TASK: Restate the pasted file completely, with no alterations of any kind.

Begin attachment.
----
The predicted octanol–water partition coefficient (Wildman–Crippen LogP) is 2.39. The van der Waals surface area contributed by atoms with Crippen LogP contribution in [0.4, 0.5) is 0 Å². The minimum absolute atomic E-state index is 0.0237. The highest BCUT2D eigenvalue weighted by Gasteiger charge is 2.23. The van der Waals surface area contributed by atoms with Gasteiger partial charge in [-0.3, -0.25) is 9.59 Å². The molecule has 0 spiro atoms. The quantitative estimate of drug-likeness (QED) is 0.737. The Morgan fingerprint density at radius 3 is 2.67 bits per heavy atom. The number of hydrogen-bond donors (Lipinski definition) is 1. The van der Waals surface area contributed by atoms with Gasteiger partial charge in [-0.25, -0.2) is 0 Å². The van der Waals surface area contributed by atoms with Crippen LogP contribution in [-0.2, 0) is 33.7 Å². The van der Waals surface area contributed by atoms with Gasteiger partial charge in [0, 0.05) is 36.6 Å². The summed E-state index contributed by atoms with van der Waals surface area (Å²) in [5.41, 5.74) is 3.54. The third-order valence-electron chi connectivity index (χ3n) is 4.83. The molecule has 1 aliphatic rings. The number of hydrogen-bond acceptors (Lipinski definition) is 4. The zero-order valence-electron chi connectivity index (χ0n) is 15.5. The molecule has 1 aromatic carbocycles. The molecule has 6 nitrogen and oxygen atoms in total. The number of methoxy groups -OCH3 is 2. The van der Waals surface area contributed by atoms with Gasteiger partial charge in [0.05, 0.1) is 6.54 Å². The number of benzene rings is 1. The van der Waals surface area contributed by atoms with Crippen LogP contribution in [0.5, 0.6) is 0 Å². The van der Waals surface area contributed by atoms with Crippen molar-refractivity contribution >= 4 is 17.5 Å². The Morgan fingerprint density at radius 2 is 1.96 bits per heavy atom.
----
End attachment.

The predicted octanol–water partition coefficient (Wildman–Crippen LogP) is 2.39. The van der Waals surface area contributed by atoms with Crippen LogP contribution in [0.4, 0.5) is 0 Å². The minimum absolute atomic E-state index is 0.0237. The highest BCUT2D eigenvalue weighted by Gasteiger charge is 2.23. The van der Waals surface area contributed by atoms with Gasteiger partial charge in [-0.3, -0.25) is 9.59 Å². The molecule has 0 spiro atoms. The quantitative estimate of drug-likeness (QED) is 0.737. The Morgan fingerprint density at radius 3 is 2.67 bits per heavy atom. The number of hydrogen-bond donors (Lipinski definition) is 1. The van der Waals surface area contributed by atoms with Gasteiger partial charge in [-0.25, -0.2) is 0 Å². The van der Waals surface area contributed by atoms with Crippen LogP contribution in [-0.2, 0) is 33.7 Å². The van der Waals surface area contributed by atoms with Gasteiger partial charge in [0, 0.05) is 36.6 Å². The summed E-state index contributed by atoms with van der Waals surface area (Å²) in [5.41, 5.74) is 3.54. The third-order valence-electron chi connectivity index (χ3n) is 4.83. The molecule has 1 aliphatic rings. The number of hydrogen-bond acceptors (Lipinski definition) is 4. The zero-order valence-electron chi connectivity index (χ0n) is 15.5. The molecule has 1 aromatic carbocycles. The molecule has 6 nitrogen and oxygen atoms in total. The number of methoxy groups -OCH3 is 2. The van der Waals surface area contributed by atoms with Gasteiger partial charge in [0.05, 0.1) is 6.54 Å². The number of benzene rings is 1. The van der Waals surface area contributed by atoms with Crippen LogP contribution in [0.5, 0.6) is 0 Å². The van der Waals surface area contributed by atoms with Crippen molar-refractivity contribution >= 4 is 17.5 Å². The Morgan fingerprint density at radius 2 is 1.96 bits per heavy atom.